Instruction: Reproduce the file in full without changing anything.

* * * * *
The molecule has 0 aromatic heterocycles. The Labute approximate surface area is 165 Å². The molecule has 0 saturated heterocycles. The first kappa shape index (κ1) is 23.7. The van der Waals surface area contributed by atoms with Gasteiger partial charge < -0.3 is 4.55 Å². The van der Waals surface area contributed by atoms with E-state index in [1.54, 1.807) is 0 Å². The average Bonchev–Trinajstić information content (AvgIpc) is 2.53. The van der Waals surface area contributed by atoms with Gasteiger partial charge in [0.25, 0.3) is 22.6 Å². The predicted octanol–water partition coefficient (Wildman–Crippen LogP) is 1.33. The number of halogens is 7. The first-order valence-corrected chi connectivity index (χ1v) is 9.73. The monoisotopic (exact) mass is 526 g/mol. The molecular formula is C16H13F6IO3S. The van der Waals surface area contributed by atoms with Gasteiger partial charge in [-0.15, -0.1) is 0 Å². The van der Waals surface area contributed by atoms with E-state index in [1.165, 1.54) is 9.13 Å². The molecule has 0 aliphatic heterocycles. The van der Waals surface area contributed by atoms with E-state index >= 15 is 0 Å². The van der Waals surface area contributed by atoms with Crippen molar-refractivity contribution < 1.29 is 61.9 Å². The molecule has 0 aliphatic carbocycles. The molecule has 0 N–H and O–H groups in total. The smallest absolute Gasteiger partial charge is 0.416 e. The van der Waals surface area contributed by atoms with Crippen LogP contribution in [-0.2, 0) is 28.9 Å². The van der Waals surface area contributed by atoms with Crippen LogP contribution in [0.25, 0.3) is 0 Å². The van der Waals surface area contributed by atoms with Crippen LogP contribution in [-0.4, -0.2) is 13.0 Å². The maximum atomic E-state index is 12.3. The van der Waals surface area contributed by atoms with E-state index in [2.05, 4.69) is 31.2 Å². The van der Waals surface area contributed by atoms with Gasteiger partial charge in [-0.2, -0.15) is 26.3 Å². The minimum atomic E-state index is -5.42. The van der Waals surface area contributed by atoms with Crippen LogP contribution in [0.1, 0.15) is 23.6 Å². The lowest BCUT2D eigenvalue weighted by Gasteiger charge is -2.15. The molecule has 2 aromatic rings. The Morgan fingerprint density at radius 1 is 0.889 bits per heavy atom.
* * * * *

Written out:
The molecule has 0 aromatic heterocycles. The Labute approximate surface area is 165 Å². The molecule has 0 saturated heterocycles. The first kappa shape index (κ1) is 23.7. The van der Waals surface area contributed by atoms with Gasteiger partial charge < -0.3 is 4.55 Å². The van der Waals surface area contributed by atoms with E-state index in [1.54, 1.807) is 0 Å². The average Bonchev–Trinajstić information content (AvgIpc) is 2.53. The van der Waals surface area contributed by atoms with Gasteiger partial charge in [0.25, 0.3) is 22.6 Å². The predicted octanol–water partition coefficient (Wildman–Crippen LogP) is 1.33. The number of halogens is 7. The first-order valence-corrected chi connectivity index (χ1v) is 9.73. The monoisotopic (exact) mass is 526 g/mol. The molecular formula is C16H13F6IO3S. The van der Waals surface area contributed by atoms with Gasteiger partial charge in [-0.15, -0.1) is 0 Å². The van der Waals surface area contributed by atoms with E-state index in [1.165, 1.54) is 9.13 Å². The molecule has 0 aliphatic heterocycles. The van der Waals surface area contributed by atoms with E-state index >= 15 is 0 Å². The van der Waals surface area contributed by atoms with Crippen molar-refractivity contribution < 1.29 is 61.9 Å². The molecule has 0 aliphatic carbocycles. The molecule has 0 N–H and O–H groups in total. The smallest absolute Gasteiger partial charge is 0.416 e. The van der Waals surface area contributed by atoms with Crippen LogP contribution in [-0.2, 0) is 28.9 Å². The van der Waals surface area contributed by atoms with Crippen LogP contribution in [0.25, 0.3) is 0 Å². The van der Waals surface area contributed by atoms with Crippen LogP contribution in [-0.4, -0.2) is 13.0 Å². The maximum atomic E-state index is 12.3. The van der Waals surface area contributed by atoms with E-state index in [2.05, 4.69) is 31.2 Å². The van der Waals surface area contributed by atoms with Gasteiger partial charge in [-0.2, -0.15) is 26.3 Å². The minimum atomic E-state index is -5.42. The van der Waals surface area contributed by atoms with Crippen LogP contribution in [0.1, 0.15) is 23.6 Å². The lowest BCUT2D eigenvalue weighted by Gasteiger charge is -2.15. The molecule has 2 aromatic rings. The Morgan fingerprint density at radius 1 is 0.889 bits per heavy atom.